The long trend of low interest rates have been keeping the housing market afloat, but economists warn that these rates won’t last forever. When interest rates rise we can expect the market to begin a slow decline towards a steadier accumulation of value. Although interest rates usually increase when the economy is in a good state; CIBC warned that when the interest rates do increase Canada may see some residential financial crisis. 

Due to the large amount of debt accumulated by Canadians, an interest rate jump could lead to an increase in personal bankruptcies. Economists expect to see the U.S. Federal Reserve increasing their rates in the first half of 2015 with the Bank of Canada projected to follow suit later into the year. In short we can expect a slower growth in both Toronto’s real estate value and development as of 2016. 

Recent activity suggests that developers are slowing down in building starts after many years of saturated construction. BMO stated that housing development in Toronto has fallen from a peak annual pace of 40,000 in 2012, to a present day pace of 16,500. This decrease could be an early sign of the impending end to Toronto’s housing boom. Though it could be the safe decisions of developers weary of tomorrow’s rising interest, of which can be expected to slow markets by 2016.

CMHC doesn’t see the end in any of their projections, as they don’t see any reason for the near decade trend to let up quite yet. CMHC projects that prices for homes in Toronto will rise to an average close to $600,000 through 2016. A safe projection of steadier increase compared to the past year, but regardless an increase and a continuation of the Toronto housing boom.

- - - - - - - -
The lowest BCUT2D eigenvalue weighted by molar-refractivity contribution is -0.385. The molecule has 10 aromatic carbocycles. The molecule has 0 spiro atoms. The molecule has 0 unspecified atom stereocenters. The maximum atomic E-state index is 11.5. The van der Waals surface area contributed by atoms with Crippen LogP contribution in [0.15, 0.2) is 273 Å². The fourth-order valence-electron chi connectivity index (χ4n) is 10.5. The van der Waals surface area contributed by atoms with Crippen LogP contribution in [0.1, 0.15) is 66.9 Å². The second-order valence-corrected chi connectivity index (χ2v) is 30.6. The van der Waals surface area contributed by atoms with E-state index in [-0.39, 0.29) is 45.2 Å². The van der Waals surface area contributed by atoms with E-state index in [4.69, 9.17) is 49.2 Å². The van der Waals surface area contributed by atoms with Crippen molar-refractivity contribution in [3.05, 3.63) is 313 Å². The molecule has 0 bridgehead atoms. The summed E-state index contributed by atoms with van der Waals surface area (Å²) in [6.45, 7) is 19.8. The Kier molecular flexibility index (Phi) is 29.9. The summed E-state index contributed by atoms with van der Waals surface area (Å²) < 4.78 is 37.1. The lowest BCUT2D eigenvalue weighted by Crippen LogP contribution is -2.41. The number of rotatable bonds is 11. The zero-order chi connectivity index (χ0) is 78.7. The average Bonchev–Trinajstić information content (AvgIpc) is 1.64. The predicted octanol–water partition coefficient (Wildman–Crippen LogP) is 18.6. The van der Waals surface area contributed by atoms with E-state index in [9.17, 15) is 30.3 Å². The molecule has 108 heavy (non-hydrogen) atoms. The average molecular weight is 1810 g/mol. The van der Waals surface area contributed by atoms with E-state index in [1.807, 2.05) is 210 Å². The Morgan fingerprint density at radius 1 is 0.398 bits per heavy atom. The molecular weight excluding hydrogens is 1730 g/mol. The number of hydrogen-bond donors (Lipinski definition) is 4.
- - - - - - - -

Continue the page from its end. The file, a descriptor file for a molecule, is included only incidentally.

Though the distant future is a foggy definition, CMHC does admit that the high levels of Canadian debt compared to their incomes makes for possible trouble. With 70 per cent of Canadian debt being invested in residential mortgages an economic shock could trigger housing selloffs down the road.

The future of Toronto’s residential markets are unpredictable, as is any heavy value item in an ever-unpredictable economic sea. But if all goes according to current patterns and impending events, Toronto can expect to see its booming housing market make a slow decline towards steadier growth and appreciation over the next couple of years. Not the catastrophic end of unseen consequence that most skeptics and opinion heads had conjured up in the years of criticism, the Toronto housing boom will come to an end but a healthy landing from a long successful flight.

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Email:
Sam Kamra
Sales Representative
Cell: 416.877.1307
samkamra@yahoo.com

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The information provided herein must only be used by consumers that have a bona fide interest in the purchase, sale, or lease of real estate and may not be used for any commercial or any other purpose. Information is deemed reliable but is not guaranteed accurate by TREB or Real Estate Bay Realty.